Abilene Reporter News, April 5, 1970

Abilene Reporter News

April 05, 1970

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Issue date: Sunday, April 5, 1970

Pages available: 140

Previous edition: Saturday, April 4, 1970

Next edition: Monday, April 6, 1970

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Publication name: Abilene Reporter News

Location: Abilene, Texas

Pages available: 1,288,979

Years available: 1917 - 1977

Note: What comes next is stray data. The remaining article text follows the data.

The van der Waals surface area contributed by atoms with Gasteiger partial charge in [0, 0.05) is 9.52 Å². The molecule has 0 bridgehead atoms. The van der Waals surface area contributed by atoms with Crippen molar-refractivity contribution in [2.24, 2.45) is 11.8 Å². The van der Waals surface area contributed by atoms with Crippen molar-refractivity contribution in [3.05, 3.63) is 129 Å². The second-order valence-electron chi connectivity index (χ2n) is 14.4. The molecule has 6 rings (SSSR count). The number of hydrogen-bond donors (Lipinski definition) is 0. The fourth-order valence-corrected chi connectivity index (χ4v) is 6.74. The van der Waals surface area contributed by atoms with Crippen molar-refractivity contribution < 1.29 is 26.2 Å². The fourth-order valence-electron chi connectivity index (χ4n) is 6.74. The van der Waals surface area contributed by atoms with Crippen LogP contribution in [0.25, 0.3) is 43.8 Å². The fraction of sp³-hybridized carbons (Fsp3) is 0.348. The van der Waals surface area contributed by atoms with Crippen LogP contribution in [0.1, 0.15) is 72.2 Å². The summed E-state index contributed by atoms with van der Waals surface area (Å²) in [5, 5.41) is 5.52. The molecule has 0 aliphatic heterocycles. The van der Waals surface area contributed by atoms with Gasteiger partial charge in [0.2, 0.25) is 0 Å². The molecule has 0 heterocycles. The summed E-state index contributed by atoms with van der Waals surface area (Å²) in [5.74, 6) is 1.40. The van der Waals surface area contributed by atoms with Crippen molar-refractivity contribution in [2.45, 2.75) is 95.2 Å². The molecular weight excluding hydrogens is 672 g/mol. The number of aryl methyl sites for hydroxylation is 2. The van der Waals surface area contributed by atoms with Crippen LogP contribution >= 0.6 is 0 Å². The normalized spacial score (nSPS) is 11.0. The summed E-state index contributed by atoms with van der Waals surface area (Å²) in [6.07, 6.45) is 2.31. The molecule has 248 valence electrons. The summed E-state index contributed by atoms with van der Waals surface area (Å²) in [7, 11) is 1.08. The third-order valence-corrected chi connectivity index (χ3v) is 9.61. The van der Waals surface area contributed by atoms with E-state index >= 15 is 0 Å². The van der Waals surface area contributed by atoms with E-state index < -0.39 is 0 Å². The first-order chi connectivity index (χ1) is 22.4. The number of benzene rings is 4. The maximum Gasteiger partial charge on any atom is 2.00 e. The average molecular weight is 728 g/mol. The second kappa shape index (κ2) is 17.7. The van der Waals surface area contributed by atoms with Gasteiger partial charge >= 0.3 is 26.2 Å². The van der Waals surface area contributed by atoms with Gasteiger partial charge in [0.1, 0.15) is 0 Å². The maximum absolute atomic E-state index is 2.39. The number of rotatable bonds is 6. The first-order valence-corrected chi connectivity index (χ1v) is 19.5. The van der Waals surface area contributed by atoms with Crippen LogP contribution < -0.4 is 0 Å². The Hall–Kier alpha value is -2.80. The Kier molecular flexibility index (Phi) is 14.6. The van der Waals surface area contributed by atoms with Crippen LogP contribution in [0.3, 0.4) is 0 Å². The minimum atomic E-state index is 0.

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Abilene Reporter-News, The (Newspaper) - April 5, 1970, Abilene, Texas 'WITHOUT OR WITH OFFENSE TO FRIENDS OR FOES WE SKETCH YOUR WORLD EXACTLY AS IT -i T------ _ _ _ ___ ___________________________________________ jj i j. _ -_____ 89TH YEAR, NO. 290 PHONE 6734271 ABILENE. TEXAS, 79604. SUNDAY MORNING, APRIL 5, PAGES IN SIX SECTIONS lOc SUNDAY Attoamttd itten, Wright Will Keep Seats By MERLE WATSON Reporter-News Staff Writer Both incumbents, C. G. Whit- ten and W. P. Wright Jr., retained their scats on the Abilene Board of Education Sat- urday by overwhelming majorities. Wright polled voles to for his opponent, Ben Aguirre, for the.Place 3 seat. For the Place 7 post, veteran board member Whitten polled to for his opponent the Rev. T. G. Oliphant. Wright's victory is his first election to the bonrd as he was appointed in 1965 to fill the unexpired term of the late Mrs. Tom Roberts. Whitten was first elected to the board in 1959. Both will serve six year terms. When contacted for a state- ment on the election results, Whitten'said, "I look upon the election victory as a vote of con- fidence in the way the school board hrfs functioned in the last few years. "While we would agree with our opponents that many improvements can be made, we believe we are well on our way to solving most of the scholastic and racial problems which have faced us in the recent past. "1 congratulate Rev. Oliphant and Mr. Aguirre for their coura- geous campaign which was based on the integrity of all the candidates and it seems to me their actions expressed confidence in the Democratic system." Contacted at the home of friends, Wright said, "I'm delighted to be elected. I hope that the people who voted for Ben will not feel that their vote Breakdown of voles Pg. 4-A has been wasted because I will do just as I said I would do. I will represent them like I would anyone else. "I think that It is always a bit of a disappointment that more people don't vote in school board elections. I know the next few years we are going to have some challenging problems and I hope if they have any ideas or sug- gestions that they will feel free to call on me." Ben Aguirre said, "1 have no apologies or regrets. I think we accomplished what we set out to do. I can't think of flnyone else I would want to lose to. He (Wright) is quite a guy. "I think we shall overcome. I know we will. There will be other school elections, and I'll be B'wood Okays Bond Issue; 3 Towns Vote for Sales Tax Issues ranging from a million bond vole passed by Brownwood voters to approval of the one per cent city sales tax by three cities wore decided by Big Country residents in Satur- day's elections. But one Issue, that being a trustee position on the Hohbs school board, will have to be decided -by less conventional flipping a coin. In that race, Bishop Gordon and H. L. Davis each received 23 votes. Election Judge Floyd Noles Indicated a slip of the coin may 'decide the issue. i GIVING overwhelming sup- NEWS INDEX Abilene Events ........5-B AmuiemraH....... 10-13-C Attnlojy.............. 7-B Auttin Notebook........g-B Btrry'. World.......10-A Books 7-D. 12-A Business...............5-B Classifieds........ 8-13-D Crossword 5-B Doctors' Moil Box.......4-B Editorials 6-B Farm................1 4-D Hospital 13-A Jumble..............5-B Letter to Servicemen 5-B Markers............. 8-9-C Obituaries........... Oil .................7-B Recordings 10-C Spoits.............. 1-7-D- TexasI.............. T-B To Your Good Health____4-B TV Tab (Pullout of Sect. B) Women's News Area results Pg. i-B port of the one per cent city sales tax were residents of Weinert (50 for and 2 Early and Santa Anna The million bond issue in Brdwnwood, as shown by unof- ficial results late..' Saturday, appeared to be headed toward approval as the count was for and against. That was the vote count of property owners, with unofficial returns of the non-property owners being 92 for and 38 against. The bond money will be used for revamping and construction of school facilities. Brady residents, in a refer- endum vote, said they believed the Chief of Police should be elected, not appointed by the City Council. The vote was 294 for election and 170 for appoint- ment. WRITE-IN votes played a big part in Big Country elections Saturday, with several positions being filled on school boards and city councils in that fashion. John Hancock and Survern O'Dell were elected to the Win- gate school board by write-in ballots, as no one had filed for the posts. The same situation also occurred at Trent, where Jerry Wayne Patterson and J. M. Eaton became aldermen via the write-in. Another sttong write-in cam- paign failed in Trent, however, as Mrs. Eldon Hicks and Mrs. Lena McWilliams failed to be placed there. on the school board VOTERS also were hard nosed In many cases as they ousted incumbents to city and school posts. These occurred in Robert Lee, Comanche, Albany, and Stephenvilie and numerous other Big Country cities. A return to the polls is upcoming Tuesday as approxi- mately 20 Big Country cities vote on their city council posi- tions. Exploding Mortar Kills 5 Children SALT LAKE CITY (AP) Five children ranging in age from three to 14 years old were killed Saturday when a mortar round with which they were playing exploded. Officials said the children ap- parently hit the live round with a crowbar, causing it to exp- lode. The shell was feet tall, officials said. Four of the children died in- stantly, officials said, and a fifth died enroule to a hospital. Police said they found an anti-tank shell on the same premises and an Army demoli- tion squad was called in to dis- arm it. The incident occurred in the back yard of a residence south of Salt Lake City. around. If I'm not then my sons will be." Following the election Oliphant said, "I would like to thank everybody for giving me nice support especially the newspaper, television and radio. I am not discouraged by being defeated and I will continue to be interested in all phases of educational and civic affairs in Abilene. "I wish (lie best of success to my opponent. I enjoyed the race. I met a lot of people of all races and I had much en- couragement from them. I'm down but I'm not out. "I still feel that the Negro will continue to try to be a part of the community in which he lives and I hope my running in this particular race will be an encouragement to all minority groups to strive to become active in all phases of com- munity life in Abilene." Whitten and Wright carried all but one of the five voting boxes as well as carrying the absentee voting. Aguirre and Oliphant outpolled the incumbents at the Woodson Elementary School bo.x. Wright won by over a 5-to-l majority while Whitten had over a 3-to-I margin. A total of votes were cast in Saturday's election as compared to in the 1968 election. The votes will be canvassed at the next school board meeting which has been set for Wed- nesday at p.m. Eight persons received write in votes. These include Mrs. E. L. Fourton, 3; Mrs. W. Irby Fox, 3; Ray Hagar, 2; Dub Karr, 2; Dr. John Stevens, 1; Gordon Asbury, 2; Ralph Hooks, 1; and Mrs. Nann Fox, 2. Victors at the polls Obviously pleased with the results 1 n Saturday's school board election were W. P. (Bill) Wright Jr., left, and C. G. Whitten, right. Both retained their seats on Abilene Board of Education with landslide victories. Whitten defeated the Rev, T. G. Oliphant and Wright won over B en Aguirre. (Staff Photos by Reg Reynolds) Disaster Came in Night At Fire Base Schroeder CAl LAY, Vietnam (AP) The only man awake at Fire Base Schroeder was the guard at the main gate, and they cut his throat. Then the Viet Cong sappers crept unchallenged into the base and methodically began blasting it to pieces with dynamite satch- el charges. First '-they destroyed six 103mm howitzers. Then they blew up 20 trucks. Finally they worked over the 'perimeter bunkers where scores'of Viet- namese soldiers were bi- vouacked with their families. That is how American sources describe the overrunning of Fire Estes Transferred To El Paso Billie Sol Estes was placed in La Tuna Federal Prison near El Paso Saturday, according to the Associated Press, after being transferred out of the federal prison at Sandstone, Minn., where he had been held since 1966. Estes spent Friday night at Potter County Jail in Amarillo while .being transferred. Mrs. Estes, notified of the move by (he Abilene Reportfer- News, said Saturday that she had received a letter from the 'warden at Sandstone saying that her husband was being moved to El Paso, but not saying when. A few days ago, said Mrs. Estes, a friend sent her a clipping from an Iowa paper reporting that her husband had been recognized while being moved through there. The letter from the warden at Sandstone was the first she had received from Sandstone authorities since Estes was imprisoned. "I really appreciated she said. Mrs. Estes said til at four years ago she had asked that her husband be moved closer to home for the sake of the family, but that nothing was ever done about it. She added that he had "received hundreds of letters in the past few months from people everywhere" saying that they thought Estes should have been paroled, or just sympathetic lo her family. "Perhaps public sentiment could have had something to do with his being moved lo Texas. I just don't she said. Estes, now 45, was sentenced lo 15 years in prison for mail fraud and conspiracy involving the mortgaging of fertilizer tanks that never existed. Last Jan. 3 his name came before the parole board, but he was turned down. It will be almost two years before he can apply again. The move to El Paso marks the second time Estes has been transferred. He started serving his sentence in the Kan., prison, and then was mov- ed to Sandstone. WEATHER U. S. DEPARTMENT OF COMMERCE WEATHER BUREAU Map, ft. ABILENE AND VICINITY Mfrmlte n- dlusl Fair to partly cloudy Sunday; high Sunday 70, low Sunday ntant rear 45; wlndt IMht and variable; Hferi Monday vpftr TOt, Prettpllatlon probability Base Schroeder, one of the first U.S. Army fire bases ever hand- ed over to the Vietnamese early Wednesday but few details were released. Only by weekend did the ex- tent of the disaster become known. The action was one of the; worst setbacks to the Viet- namese army in months. Schroeder was a typical circu- lar fire base established beside Route 4 in the northern Mekong Delta by the U.S. 9th Infantry Division in 1967. It was handed over to the Vietnamese in August 1969 when part of the 9th Division was sent home in the initial U.S. troops withdrawals. The llth Regiment of the Viet- namese 7th Division was head- quartered at Schoeder. An in- fantry battalion was supposed to provide security on the perime- ter. The Vietnamese regimental commander was seriously wounded in the first few min- utes of the action. Only one American was there, an infan- try captain, because U.S. advis- ers have been cut back in (he 7lh Division. He was killed in the first few minutes. By morning, according to U.S. sources, nearly half the person- nel inside the fire base were casualties. Saigon authorities announced that 24 soldiers were killed and 60 wounded. At least 12 dependents were killed and many more wounded, according to U.S. sources. The fire base was so flattened that the dead were being dug up from the bunkers foif.'two days, said one American who xhad been there. The base is now being rebuilt. Reports said 29 Viet 'tSfnjf were killed in (he attack, jjadil true this would give the govern- ment troops better than a one- fur-one ratio. But Americans'.ft the northern delta regard the fire base attack as a resounding Viet Cong propaganda victory; "one they have been looking for some time, and one we are sure they will, make the most said an American. The devastating nature of the attack and the loss of the artil- lery pieces and the trucks also is expected to hurt the morale of the Vietnamese 7th Division. It is only now recovering from a year of deterioration under.an incompetent military command- er. The departure of the Turn to DISASTER, Pg. 4-A 3rd Living Textbook Seminar June 22, 23 One man's tribute 43 43 A striking Atlanta sanitation worker kneels at the grave of Dr. Martin Luther King Jr. Saturday after a rally by the Southern Christian Leadership Conference sup- porting the strike. Dr. King wu usauiipUd in Mem- phis, Tenn., two years ago while supporting a sanitation workers' strike there. The picket signs reading "I Am A Man" were first used in the Memphis strike. Story Pg. 11-A, (AP Wirephblo) i-M 40............ 10 It U 43 U High and Fow for 34-hours f p.m.: U and High and low Mma datt M and'ti. Sunwt night: tunrlM rodayi lunwt tonloM: readme al p.m.] HtmUlty ait rm.i n par ant. The third annual "Living Texlbook sponsored by The Abilene Reporter News, will be conducted June 22 and 23 at Hardin Simmons University, Publisher Andrew B. Shellon announced Saturday. A feature of the seminar will be a luncheon address Monday by Elizabeth (Mrs. Les) Car- penter of Washington, author of the current best seller, "Ruf- fles and Flourishes." For the five years of Lyndon B. John- son's presidency, she was press secretary and staff aide lo Mrs. Johnson. Dr. Joe Starnes, assistant superintendent for instruction and curriculum director for the Abilene Independent School Dis- trict, will'direct the seminar, as hs has the previous ones. Dr. Starnes said he has asked the newspaper to provide -80 scholarships to cover meals, rooms and fees for the seminar for teachers who will turn student for the two day ses- sion. -Success of the previous seminars has prompted many inquiries from teachers about applications for this June pro- gram, Starnes. said. The 80 scholarships' will be distributed, first come, first served, to teachers and adminis- trators in this area. The seminar deals with usage of the daily newspaper in the classroom. Sessions are in the H-SU Student Union Building. Mrs. Hope Shackelford will lead the seminar its first day. Mrs, Shackelford, a dynamic learner, was 1965 recipient of the Pacemaker. Award from the National Education Association and Parade Magazine for out- standing performance in the classroom. Teachers, administrators' and professional newspaper people will participate in the various sections of the seminar, Dr. Starnes said. The with sessions running from breakfast through dinner each day, is de- signed to concentrate many days' study into a few hours. The Abilene school -district grants participants In." the seminar an hour's "board credit" toward the six hours summer study the board re- quires of local teachers every three years. AUTHOR DUE AT SEMINAR El izabeth Carpenter, author of the -best selling'book "Ruffles and be in West Texas: to attend the June 20. showing of the Ft..Griffin Fandangle at Albany and to in Abilene Monday, June 22. Mrs. Carpenter .and her party will be' guests of Reporter News in Abilene. She will speak at a Monday luncheon for participants, in the Reporter News spon- sored seminar for teachers: ,v Plans are to open the.lunch- eon to others who will ..want to hear her, Editor Ed Wish- camper announced.' Arrangements -will, be made for an autograph 'party. so Mrs. Carpentnr can 'sign copies of her light hearted, humorous chronicle of her adventures In (he White House during service as press secretary to Mrs. Lyndon B. Johnson. ;